What Is Hokkaido Cheese Tart?
It’s a cheese tart that’s been so popular throughout Asia. Originally inspired by Hokkaido’s dairy products and originated in a bakery in Sapporo, Hokkaido. They are really something not to miss out. The tart crust is flaky and the cheesy filling is creamy.
Disclosure: some of the links below are affiliate links, meaning at no extra cost to you, I will get a small commission if you click through and make a purchase. Everything I mention in this post is what I personally use and recommend.
Hokkaido Cheese Tart in Spain
Yes. I’ve never been to Hokkaido or Japan myself. I would love to, one day. So obviously I’m not using Hokkaido’s dairy products nor the original bakery’s recipe. This is my take on the ohhh-so-famous-and-yummy Hokkaido cheese tarts.
I first heard of the tarts like 2 years ago from my sister. She sent me a photo of the Hokkaido cheese tarts that she bought in Malaysia. She was raving on how delicious they were and I thought ok, that cannot be. I simply have to taste it. That means recreating it.
So today I’m sharing my take on it with you.
I’m using local dairy products from Spain. Actually all of the ingredients are from Spain 😀 . My point is, you can still enjoy these delicious tarts wherever you are. I’m so passionate about limitless cooking. Cooking should not be bound to certain places and ingredients. It should carry the same freedom as life does, and adaptable to where we are. That’s the beauty of cooking.
This recipe is simple even though you have the crust and the filling components to tackle. I’m adding lemon zest in the crust as it just brings the taste to another level. Just a note though. Where I am now is super hot in the summer.
So that’s why I’m chilling the dough for a while so that it’s firm enough to handle before pressing it into the tart moulds. If you don’t have that problem, by all means skip the chilling process.
I do say to place the unbaked crust in the freezer for a while though. With this type of crust it’s always good to have it cold before baking. More when we’ve been manipulating the dough a lot when pressing into the moulds.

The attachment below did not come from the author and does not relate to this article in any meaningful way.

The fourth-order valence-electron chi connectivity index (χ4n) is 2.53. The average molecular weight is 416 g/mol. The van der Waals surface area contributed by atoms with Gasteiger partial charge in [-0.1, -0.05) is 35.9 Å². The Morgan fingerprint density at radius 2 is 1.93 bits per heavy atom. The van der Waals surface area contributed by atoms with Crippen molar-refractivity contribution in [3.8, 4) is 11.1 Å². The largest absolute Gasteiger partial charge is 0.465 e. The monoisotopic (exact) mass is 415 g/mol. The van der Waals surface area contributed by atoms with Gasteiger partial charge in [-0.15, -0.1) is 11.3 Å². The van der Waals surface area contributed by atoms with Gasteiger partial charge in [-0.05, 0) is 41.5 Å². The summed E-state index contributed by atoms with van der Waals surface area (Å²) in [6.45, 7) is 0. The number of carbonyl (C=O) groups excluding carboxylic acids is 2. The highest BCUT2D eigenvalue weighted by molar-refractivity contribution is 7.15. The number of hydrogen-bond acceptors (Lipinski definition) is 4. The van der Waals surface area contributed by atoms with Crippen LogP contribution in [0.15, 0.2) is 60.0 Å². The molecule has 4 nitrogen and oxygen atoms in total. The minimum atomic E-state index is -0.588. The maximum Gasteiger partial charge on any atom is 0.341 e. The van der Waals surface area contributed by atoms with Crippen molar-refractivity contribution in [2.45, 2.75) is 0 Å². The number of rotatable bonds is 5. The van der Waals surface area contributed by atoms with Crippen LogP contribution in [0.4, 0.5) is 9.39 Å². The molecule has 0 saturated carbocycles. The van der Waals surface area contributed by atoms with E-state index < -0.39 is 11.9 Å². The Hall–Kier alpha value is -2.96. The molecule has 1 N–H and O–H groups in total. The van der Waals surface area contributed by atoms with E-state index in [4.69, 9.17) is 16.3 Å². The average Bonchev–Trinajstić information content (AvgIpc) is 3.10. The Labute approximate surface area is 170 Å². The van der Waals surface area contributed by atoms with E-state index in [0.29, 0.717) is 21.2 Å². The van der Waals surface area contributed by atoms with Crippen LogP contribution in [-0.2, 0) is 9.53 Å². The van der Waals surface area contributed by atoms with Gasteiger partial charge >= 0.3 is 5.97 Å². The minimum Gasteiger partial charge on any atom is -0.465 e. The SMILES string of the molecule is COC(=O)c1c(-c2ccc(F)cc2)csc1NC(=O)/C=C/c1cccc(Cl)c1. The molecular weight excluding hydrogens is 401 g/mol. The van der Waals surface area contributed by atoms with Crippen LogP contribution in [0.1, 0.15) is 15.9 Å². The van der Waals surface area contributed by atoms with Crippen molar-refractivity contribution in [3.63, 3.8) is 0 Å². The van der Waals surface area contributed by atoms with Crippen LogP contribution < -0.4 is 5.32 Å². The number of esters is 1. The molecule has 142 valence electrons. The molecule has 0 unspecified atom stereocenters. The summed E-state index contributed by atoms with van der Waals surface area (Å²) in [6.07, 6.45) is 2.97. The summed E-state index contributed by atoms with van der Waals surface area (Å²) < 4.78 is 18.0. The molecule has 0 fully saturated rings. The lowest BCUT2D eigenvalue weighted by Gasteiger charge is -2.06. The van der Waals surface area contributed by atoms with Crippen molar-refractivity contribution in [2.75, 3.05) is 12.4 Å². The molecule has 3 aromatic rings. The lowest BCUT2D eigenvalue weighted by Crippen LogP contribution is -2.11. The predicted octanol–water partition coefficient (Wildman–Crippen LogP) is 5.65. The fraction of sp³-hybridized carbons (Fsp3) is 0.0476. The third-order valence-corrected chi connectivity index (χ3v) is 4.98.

After piping the filling into the baked shells, put them in the freezer until the filling is firm enough to the touch. Why? Because we will be brushing the top with some egg yolk and it’s going to be too soft to directly brush on it without putting in the freezer for a while.
The filling is pre cooked as a custard before we grill it. So it won’t take long. Just enough to get that beautiful slight charred looks.
So I know what I would be serving my sisters when they come to visit. And if they don’t put it in writing that my Hokkaido cheese tarts are the best in the world (muahaha!) then they might be spending the night in the roundabout across the street. Ha!
If you’re into cheese tarts then you might want to check out my strawberry ones!
Enjoy and happy baking! 🙂
The tart tins size I used:
Watch how I make them in the video below:
Hokkaido Cheese Tart
- 1/3 cup unsalted butter (75 gr), soften
- 2 tbsp granulated sugar (25 gr)
- 1 egg yolk , room temperature
- 1/2 tsp vanilla extract
- Zest of 1 lemon
- 1 cup all purpose flour (130 gr)
- 3.5 oz cream cheese (100 gr)
- 3.5 oz mascarpone cheese (100 gr)
- 1 oz Parmesan cheese (30 gr), grated
- 2 tbsp unsalted butter (30 gr)
- 1/3 cup milk (80 ml)
- 1/4 cup icing sugar (30 gr), sifted
- 1 tbsp corn starch , sifted
- 1/2 tsp vanilla extract
- 1 tbsp lemon juice
- 1 egg , lightly beaten
- 1 egg yolk , to brush to top
- Add butter and sugar into a bowl and mix them well using a spatula. Then add in egg yolk, vanilla extract and lemon zest. Mix well to combine.
- Finally add in flour and mix just to combine. Don't over mix. Place the dough on a cling film and wrap it. Then place it in the fridge for 1 hour. Meanwhile let's make the filling.
- Use a thick base pot and place it on medium heat. Add in the 3 cheeses together with milk and butter. Cook until the cheeses are melted.
- Then add in icing sugar, corn starch and mix until smooth. Finally add in egg, vanilla extract and lemon juice. Continue cooking until the mixture thickens. Sift into a bowl to discard any lumps. Cover the bowl with the cling film touching the top surface of the filling and set aside to cool completely.
- Remove the dough from the fridge after 1 hour. Take some of the dough and press it evenly inside a tart mould. Cut off the excess dough with a knife and prick the base with a fork. Repeat until the rest of the dough is finished. Tip: Place the unbaked shell in a freezer for 10 minutes to firm up a bit.
- Bake in a preheated oven on the lowest rack at 340ºF (170ºC) for 15 minutes. Cool completely and then remove the shells from the moulds. Tap the bottom a few times to help releasing it.
- Fill the filling in a piping bag and pipe in inside the shells. Then place the unbaked tarts in the freezer for 30 minutes for the filling to firm up. Then brush the top of the filling with some egg yolk wash.
- Grill for a few minutes in the oven until the top is slightly charred. Enjoy!